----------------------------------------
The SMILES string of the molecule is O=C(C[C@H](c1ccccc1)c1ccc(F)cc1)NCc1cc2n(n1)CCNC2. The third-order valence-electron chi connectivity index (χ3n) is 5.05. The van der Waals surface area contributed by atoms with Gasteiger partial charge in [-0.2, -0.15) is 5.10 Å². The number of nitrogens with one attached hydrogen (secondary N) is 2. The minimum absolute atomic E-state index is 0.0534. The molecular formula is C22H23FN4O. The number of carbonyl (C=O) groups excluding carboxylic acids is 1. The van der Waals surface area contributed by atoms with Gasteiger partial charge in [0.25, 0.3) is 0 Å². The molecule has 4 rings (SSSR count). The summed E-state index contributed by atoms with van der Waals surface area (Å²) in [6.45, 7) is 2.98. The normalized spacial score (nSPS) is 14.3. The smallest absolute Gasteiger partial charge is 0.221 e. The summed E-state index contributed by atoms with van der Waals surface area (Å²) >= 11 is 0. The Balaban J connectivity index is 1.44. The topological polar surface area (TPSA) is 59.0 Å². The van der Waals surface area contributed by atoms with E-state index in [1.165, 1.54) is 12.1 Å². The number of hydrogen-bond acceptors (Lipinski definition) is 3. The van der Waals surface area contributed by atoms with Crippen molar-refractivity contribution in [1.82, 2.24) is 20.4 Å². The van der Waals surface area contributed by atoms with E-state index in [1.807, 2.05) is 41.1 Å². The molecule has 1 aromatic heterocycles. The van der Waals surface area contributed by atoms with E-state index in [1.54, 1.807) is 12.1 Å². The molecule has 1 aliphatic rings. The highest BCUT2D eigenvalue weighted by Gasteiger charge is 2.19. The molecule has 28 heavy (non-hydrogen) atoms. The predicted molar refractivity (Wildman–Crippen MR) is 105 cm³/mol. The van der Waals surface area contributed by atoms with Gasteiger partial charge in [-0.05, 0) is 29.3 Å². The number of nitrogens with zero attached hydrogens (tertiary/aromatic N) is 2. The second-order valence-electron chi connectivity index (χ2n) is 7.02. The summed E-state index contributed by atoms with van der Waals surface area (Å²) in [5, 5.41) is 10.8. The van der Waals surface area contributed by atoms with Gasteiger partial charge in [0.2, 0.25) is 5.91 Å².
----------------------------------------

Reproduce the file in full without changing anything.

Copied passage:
The SMILES string of the molecule is O=C(C[C@H](c1ccccc1)c1ccc(F)cc1)NCc1cc2n(n1)CCNC2. The third-order valence-electron chi connectivity index (χ3n) is 5.05. The van der Waals surface area contributed by atoms with Gasteiger partial charge in [-0.2, -0.15) is 5.10 Å². The number of nitrogens with one attached hydrogen (secondary N) is 2. The minimum absolute atomic E-state index is 0.0534. The molecular formula is C22H23FN4O. The number of carbonyl (C=O) groups excluding carboxylic acids is 1. The van der Waals surface area contributed by atoms with Gasteiger partial charge in [0.25, 0.3) is 0 Å². The molecule has 4 rings (SSSR count). The summed E-state index contributed by atoms with van der Waals surface area (Å²) in [6.45, 7) is 2.98. The normalized spacial score (nSPS) is 14.3. The smallest absolute Gasteiger partial charge is 0.221 e. The summed E-state index contributed by atoms with van der Waals surface area (Å²) >= 11 is 0. The Balaban J connectivity index is 1.44. The topological polar surface area (TPSA) is 59.0 Å². The van der Waals surface area contributed by atoms with E-state index in [1.165, 1.54) is 12.1 Å². The number of hydrogen-bond acceptors (Lipinski definition) is 3. The van der Waals surface area contributed by atoms with Crippen molar-refractivity contribution in [1.82, 2.24) is 20.4 Å². The van der Waals surface area contributed by atoms with E-state index in [1.807, 2.05) is 41.1 Å². The molecule has 1 aromatic heterocycles. The van der Waals surface area contributed by atoms with E-state index in [1.54, 1.807) is 12.1 Å². The molecule has 1 aliphatic rings. The highest BCUT2D eigenvalue weighted by Gasteiger charge is 2.19. The molecule has 28 heavy (non-hydrogen) atoms. The predicted molar refractivity (Wildman–Crippen MR) is 105 cm³/mol. The van der Waals surface area contributed by atoms with Gasteiger partial charge in [-0.05, 0) is 29.3 Å². The number of nitrogens with zero attached hydrogens (tertiary/aromatic N) is 2. The second-order valence-electron chi connectivity index (χ2n) is 7.02. The summed E-state index contributed by atoms with van der Waals surface area (Å²) in [5, 5.41) is 10.8. The van der Waals surface area contributed by atoms with Gasteiger partial charge in [0.2, 0.25) is 5.91 Å².